By Jeff Reeves
Perhaps my favorite take on gold investing comes from Warren Buffett, the iconic investor behind Berkshire Hathaway. Delivered at Harvard in 1998, it goes a little something like this :
“(Gold) gets dug out of the ground in Africa, or someplace. Then we melt it down, dig another hole, bury it again and pay people to stand around guarding it. It has no utility. Anyone watching from Mars would be scratching their head.”
The idea is simple: There is no use for gold, only some arbitrary "value" we place on it. Sure, gold was historically used as currency — but why not Cowry shells , which were one of the earliest forms of currency in China? Just because it's rare and some people value it doesn't mean that gold is an "investment," especially to someone like Warren Buffett who is concerned with statistics like book value and cash flow.
More recently, in 2009, he echoed these thoughts in a CNBC interview . He was asked, "Where do you think gold will be in five years and should that be a part of value investing?"
“I have no views as to where it will be, but the one thing I can tell you is it won’t do anything between now and then except look at you. Whereas, you know, Coca-Cola (KO) will be making money, and I think Wells Fargo (WFC) will be making a lot of money, and there will be a lot — and it’s a lot — it’s a lot better to have a goose that keeps laying eggs than a goose that just sits there and eats insurance and storage and a few things like that.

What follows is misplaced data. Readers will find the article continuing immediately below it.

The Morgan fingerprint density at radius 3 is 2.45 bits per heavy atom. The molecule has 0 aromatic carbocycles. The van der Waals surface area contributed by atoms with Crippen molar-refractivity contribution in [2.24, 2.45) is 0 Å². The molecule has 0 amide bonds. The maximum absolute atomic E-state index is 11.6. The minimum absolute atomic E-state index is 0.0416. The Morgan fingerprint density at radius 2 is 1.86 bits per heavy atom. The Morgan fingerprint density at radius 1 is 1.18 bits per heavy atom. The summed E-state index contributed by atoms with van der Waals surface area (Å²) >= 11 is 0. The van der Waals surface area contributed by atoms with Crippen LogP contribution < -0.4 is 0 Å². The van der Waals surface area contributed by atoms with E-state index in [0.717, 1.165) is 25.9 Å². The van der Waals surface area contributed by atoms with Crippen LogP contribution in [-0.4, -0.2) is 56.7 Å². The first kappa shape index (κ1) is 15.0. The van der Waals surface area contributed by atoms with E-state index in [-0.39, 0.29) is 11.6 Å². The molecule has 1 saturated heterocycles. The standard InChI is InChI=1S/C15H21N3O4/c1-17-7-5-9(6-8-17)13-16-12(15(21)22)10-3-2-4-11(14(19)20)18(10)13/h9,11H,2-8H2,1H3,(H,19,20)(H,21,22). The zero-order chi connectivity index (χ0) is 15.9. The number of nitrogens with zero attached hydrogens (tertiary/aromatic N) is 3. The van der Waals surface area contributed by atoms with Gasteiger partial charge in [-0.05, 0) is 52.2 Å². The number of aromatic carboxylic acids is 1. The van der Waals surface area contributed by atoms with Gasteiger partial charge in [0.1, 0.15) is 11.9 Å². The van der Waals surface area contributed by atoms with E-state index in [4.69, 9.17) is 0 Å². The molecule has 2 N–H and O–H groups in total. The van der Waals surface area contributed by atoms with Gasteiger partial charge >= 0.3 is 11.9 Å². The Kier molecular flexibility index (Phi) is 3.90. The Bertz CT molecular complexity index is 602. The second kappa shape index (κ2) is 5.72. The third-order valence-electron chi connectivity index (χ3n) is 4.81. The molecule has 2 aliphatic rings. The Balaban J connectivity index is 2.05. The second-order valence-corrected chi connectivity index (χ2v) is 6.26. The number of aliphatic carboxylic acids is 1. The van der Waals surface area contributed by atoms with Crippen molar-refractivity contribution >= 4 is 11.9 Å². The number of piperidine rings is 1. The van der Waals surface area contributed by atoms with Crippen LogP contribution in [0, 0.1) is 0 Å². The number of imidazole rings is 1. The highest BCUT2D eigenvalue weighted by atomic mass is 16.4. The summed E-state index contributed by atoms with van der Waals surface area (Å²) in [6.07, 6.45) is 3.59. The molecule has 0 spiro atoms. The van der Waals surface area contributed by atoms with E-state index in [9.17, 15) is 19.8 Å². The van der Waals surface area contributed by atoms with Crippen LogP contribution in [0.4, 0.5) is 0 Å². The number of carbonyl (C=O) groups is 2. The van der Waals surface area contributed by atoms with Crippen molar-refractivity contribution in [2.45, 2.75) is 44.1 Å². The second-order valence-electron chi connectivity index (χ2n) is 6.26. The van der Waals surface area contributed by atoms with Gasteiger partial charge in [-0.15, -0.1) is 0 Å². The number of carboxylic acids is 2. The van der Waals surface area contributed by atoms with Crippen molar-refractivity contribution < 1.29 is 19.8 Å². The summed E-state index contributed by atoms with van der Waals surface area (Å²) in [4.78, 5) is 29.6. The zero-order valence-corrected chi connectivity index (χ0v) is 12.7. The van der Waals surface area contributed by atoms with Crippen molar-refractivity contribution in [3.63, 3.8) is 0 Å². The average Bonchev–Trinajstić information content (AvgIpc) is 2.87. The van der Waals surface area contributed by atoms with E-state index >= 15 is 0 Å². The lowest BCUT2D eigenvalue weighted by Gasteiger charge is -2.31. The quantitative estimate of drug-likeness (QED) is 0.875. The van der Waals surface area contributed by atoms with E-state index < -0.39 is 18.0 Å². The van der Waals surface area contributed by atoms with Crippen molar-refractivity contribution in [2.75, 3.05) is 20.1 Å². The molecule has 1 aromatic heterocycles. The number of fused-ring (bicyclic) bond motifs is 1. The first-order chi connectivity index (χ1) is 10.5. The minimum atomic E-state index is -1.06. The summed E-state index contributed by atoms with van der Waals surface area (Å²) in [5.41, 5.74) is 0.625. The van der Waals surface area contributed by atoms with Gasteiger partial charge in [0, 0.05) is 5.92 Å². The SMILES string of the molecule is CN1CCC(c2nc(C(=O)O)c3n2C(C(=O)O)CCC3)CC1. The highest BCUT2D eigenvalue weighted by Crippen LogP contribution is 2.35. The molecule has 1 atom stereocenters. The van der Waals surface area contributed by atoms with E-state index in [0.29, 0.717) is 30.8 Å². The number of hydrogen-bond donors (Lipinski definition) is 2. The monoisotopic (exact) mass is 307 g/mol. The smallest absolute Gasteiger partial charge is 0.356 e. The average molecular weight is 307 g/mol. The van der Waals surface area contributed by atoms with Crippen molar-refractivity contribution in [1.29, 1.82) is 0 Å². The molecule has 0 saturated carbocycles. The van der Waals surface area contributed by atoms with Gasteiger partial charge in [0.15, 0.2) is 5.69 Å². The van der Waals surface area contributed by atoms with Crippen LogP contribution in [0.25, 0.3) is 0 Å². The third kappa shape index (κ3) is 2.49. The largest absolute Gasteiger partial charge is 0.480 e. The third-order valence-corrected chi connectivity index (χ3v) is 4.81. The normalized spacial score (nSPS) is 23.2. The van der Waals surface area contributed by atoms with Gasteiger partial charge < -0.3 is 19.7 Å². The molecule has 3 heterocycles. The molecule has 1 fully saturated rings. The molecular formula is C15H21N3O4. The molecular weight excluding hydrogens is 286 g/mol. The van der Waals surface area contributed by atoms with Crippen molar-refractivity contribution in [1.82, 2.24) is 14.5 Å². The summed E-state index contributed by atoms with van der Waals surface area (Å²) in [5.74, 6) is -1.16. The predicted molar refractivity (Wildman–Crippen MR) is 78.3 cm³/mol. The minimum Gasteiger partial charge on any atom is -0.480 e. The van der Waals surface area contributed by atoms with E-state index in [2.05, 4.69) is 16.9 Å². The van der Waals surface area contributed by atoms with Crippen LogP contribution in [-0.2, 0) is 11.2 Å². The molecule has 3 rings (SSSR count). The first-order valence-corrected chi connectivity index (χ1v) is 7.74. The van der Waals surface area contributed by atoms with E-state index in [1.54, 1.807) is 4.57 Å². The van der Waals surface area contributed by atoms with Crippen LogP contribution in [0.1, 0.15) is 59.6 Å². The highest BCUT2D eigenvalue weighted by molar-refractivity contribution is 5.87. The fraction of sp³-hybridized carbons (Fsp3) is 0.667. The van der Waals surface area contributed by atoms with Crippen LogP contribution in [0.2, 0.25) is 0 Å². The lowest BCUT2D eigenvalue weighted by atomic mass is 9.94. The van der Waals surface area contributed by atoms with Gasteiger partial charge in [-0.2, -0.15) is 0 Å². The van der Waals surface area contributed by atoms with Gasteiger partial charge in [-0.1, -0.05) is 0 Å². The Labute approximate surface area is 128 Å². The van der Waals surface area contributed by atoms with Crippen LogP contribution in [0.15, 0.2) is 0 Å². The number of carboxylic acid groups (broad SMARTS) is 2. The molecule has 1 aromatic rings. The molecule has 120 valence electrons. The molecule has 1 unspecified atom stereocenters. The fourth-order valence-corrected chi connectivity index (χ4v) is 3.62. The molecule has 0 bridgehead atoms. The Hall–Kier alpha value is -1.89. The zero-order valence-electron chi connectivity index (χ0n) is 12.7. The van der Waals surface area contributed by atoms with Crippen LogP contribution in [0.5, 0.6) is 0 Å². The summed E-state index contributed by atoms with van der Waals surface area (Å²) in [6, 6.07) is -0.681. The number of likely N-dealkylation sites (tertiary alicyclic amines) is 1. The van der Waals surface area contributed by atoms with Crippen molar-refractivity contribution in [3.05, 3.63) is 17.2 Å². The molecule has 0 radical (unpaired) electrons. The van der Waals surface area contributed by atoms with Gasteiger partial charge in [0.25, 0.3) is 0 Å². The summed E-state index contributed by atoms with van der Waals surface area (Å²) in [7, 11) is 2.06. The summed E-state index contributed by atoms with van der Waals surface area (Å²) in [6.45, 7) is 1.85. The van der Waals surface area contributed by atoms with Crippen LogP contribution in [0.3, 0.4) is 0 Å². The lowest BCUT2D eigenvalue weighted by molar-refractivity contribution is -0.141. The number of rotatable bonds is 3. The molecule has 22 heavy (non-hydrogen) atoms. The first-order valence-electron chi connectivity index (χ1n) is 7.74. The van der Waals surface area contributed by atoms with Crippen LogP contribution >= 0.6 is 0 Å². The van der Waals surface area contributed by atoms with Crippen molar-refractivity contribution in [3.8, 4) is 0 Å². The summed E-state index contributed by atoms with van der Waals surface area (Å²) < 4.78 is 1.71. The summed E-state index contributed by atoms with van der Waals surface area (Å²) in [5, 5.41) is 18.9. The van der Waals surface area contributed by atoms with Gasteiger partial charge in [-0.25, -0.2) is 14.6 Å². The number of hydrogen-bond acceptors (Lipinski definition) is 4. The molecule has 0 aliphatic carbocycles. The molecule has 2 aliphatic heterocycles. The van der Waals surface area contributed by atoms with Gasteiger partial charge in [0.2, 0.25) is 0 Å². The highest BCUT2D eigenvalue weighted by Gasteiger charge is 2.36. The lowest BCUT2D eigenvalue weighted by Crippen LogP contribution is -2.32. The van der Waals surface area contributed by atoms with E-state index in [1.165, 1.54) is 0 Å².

For the record, gold was around $900 then, and has tacked on about 45%; Coke stock is up 100% and Wells Fargo is up 200%. That doesn't include dividends, or subtract the cost of ownership that Buffett points to.
Another great line from Warren Buffett about gold came in October 2010, when he told Ben Stein :
“You could take all the gold that’s ever been mined, and it would fill a cube 67 feet in each direction. For what it’s worth at current gold prices, you could buy — not some — all of the farmland in the United States. Plus, you could buy 10 Exxon Mobils (XOM), plus have $1 trillion of walking-around money. Or you could have a big cube of metal. Which would you take? Which is going to produce more value?”
Gold is right back to where it was in late 2010 when that interview aired, at around $1,350 an ounce. Meanwhile, XOM stock is up 35% not counting dividends, and farmland continues to appreciate at a rapid rate. (For instance, one report says Iowa farmland just jumped 17% in six months .)
It's hard to tell what the future holds for gold prices. I remain very bearish based on cascading risk of redemptions out of asset-backed ETFs like the SPDR Gold Shares (PSE:GLD) .
But one thing is for sure: Buffett will continue to sit out the gold rush. And in the long run, you could do much worse than follow his lead.